For many Protestants, the phrase "Daily Office" is foreign. It could as easily refer to the place where the mayor of Chicago works as to a system of set times for daily prayer. To make up for this ignorance, Arthur Paul Boers's book, The Rhythm of God's Grace, is an accessible introduction to the lost Christian practice of daily morning and evening prayer. The style is easygoing, and the logic is simple. The main thrust of his whole book is found in the subtitle Uncovering Morning and Evening Hours of Prayer.
Some of the benefits of fixed-hour prayer are discipline, a bridge between individual prayer and corporate worship, a sense of the catholicity of the church at prayer, and reliance upon one of God's ordinary means of grace. "Prayer is like that," Boer, a Mennonite pastor, writes, "discipline is no guarantee that we will encounter God, but our chances improve" (84).
Though his approach is not overwhelmingly impressive, Boer does make a good biblical case for having fixed-hour prayers in Chapter 3, "Ancient Rhythms of Prayer." Surprisingly, his arguments claim warrant from both the Old and New Testaments. Though maybe not conclusive, his argument is worth examining. In the Old Testament, for instance, the Psalms refer to prayer in the morning (5:3), early hours (130:6), evening (141:2), and day and night (92:2). Boer argues that the first Christians perpetuated this practice. Jesus and the disciples prayed alone, in synagogues, and in the Temple. The early church also participated in daily prayer (Acts 1:14 and 2:42-47). Some of these prayers even had set times (Acts 3:1). For Boer, the New Testament phrase, "pray without ceasing" (Matt. 7:7-12; Luke 11:5-13,18:1; Col. 4:2; Eph. 6:18; 1 Thess. 1:2) was a reference to the practice of daily prayer.
Boers's analysis of why corporate fixed hours of prayer fell into disuse is intriguing. He shows how the rise of Monasticism in the fourth and fifth centuries actually began to nurture an individualistic view of prayer, making the hours less corporate and more private. This cluttered up the liturgy of fixed hours, and made the Daily Office less accessible for the laity. As the centuries unfolded, and monastics became popes and priests, this individualism infested the church, and finally turned prayer over to the professionals. He also lays some blame on the reformers and their heirs who reacted against the abuses of Rome. The corporate character of prayer comes through nicely in Chapter 8, "Giving at the Office." Here Boer stresses the importance of using written or rote prayers in a public setting. "Formalized language," he observes, "reminds us that prayer calls us to engage the world on God's behalf and is not just privatized faith" (109).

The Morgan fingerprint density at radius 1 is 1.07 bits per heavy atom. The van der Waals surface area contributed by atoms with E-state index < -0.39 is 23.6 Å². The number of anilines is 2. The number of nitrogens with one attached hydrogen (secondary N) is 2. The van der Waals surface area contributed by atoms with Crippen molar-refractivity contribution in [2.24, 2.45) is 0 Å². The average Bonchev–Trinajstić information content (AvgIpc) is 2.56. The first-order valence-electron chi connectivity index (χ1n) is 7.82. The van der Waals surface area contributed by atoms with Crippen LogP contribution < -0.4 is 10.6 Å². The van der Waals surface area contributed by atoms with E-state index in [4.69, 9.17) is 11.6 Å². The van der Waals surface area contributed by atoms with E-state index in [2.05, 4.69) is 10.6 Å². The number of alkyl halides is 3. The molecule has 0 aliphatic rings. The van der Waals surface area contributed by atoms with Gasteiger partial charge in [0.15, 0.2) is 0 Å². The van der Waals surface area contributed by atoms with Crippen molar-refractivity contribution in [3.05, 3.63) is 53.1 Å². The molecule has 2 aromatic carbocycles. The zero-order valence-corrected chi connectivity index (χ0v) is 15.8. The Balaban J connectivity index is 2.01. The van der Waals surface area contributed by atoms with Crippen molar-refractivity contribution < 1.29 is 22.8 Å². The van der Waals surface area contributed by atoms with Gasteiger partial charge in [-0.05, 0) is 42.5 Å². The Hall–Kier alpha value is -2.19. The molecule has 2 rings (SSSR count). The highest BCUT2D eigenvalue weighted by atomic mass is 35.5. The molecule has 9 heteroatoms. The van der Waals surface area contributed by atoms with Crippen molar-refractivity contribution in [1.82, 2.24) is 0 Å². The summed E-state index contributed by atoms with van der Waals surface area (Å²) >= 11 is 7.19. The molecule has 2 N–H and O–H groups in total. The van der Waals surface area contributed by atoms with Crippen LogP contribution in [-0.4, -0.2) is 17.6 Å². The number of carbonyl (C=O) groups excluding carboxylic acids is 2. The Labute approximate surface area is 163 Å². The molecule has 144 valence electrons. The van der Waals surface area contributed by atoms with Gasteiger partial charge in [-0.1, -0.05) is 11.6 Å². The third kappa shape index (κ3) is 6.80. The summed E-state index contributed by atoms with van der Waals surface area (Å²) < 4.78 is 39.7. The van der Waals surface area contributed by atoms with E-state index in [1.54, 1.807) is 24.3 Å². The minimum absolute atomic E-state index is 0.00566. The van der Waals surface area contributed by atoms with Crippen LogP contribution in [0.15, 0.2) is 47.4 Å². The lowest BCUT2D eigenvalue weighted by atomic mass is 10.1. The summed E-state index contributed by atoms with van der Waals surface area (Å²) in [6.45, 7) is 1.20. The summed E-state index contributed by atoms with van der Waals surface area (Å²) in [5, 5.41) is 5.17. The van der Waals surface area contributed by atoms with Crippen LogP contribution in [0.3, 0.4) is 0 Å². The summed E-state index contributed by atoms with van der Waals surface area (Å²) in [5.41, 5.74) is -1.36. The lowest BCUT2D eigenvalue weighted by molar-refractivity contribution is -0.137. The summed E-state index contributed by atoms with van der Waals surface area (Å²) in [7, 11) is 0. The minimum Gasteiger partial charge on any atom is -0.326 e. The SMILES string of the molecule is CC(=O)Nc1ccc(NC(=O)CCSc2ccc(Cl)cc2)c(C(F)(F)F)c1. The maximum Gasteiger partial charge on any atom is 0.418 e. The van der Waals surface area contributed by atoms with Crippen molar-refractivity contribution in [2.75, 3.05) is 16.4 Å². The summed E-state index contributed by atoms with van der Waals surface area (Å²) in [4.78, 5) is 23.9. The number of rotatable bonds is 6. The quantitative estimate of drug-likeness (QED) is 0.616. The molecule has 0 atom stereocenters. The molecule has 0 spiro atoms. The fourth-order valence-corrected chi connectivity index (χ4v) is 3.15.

The Rhythm of God's Grace is not without defects. For instance, Boer confuses the practice of individuals keeping the Daily Office and corporate observance of these set times of prayer. On the one hand, he states that "Christian prayer is intended to be corporate…. Common prayer means we intentionally join in prayer with others" (121). But on the other hand, throughout the book the author regularly talks about following these fixed hours of prayer alone. Even in his one pastoral experience of using the Daily Office, which he comes back to repeatedly, the example he uses is a confusing mixture of individual and corporate prayer. Boer also demonstrates an unfortunate softness toward Roman Catholicism and Eastern Orthodoxy. For this reason he leaves the impression that we are all just traveling up the mountain to God, though using different paths.
Nevertheless, the long-term benefit of this book is the way in which it raises an awareness of the propriety and importance of corporate common prayer. Seminarians, families, and congregations would do well to investigate this book, discuss how it would best be used in their various settings, and see how to imitate an ancient churchly practice.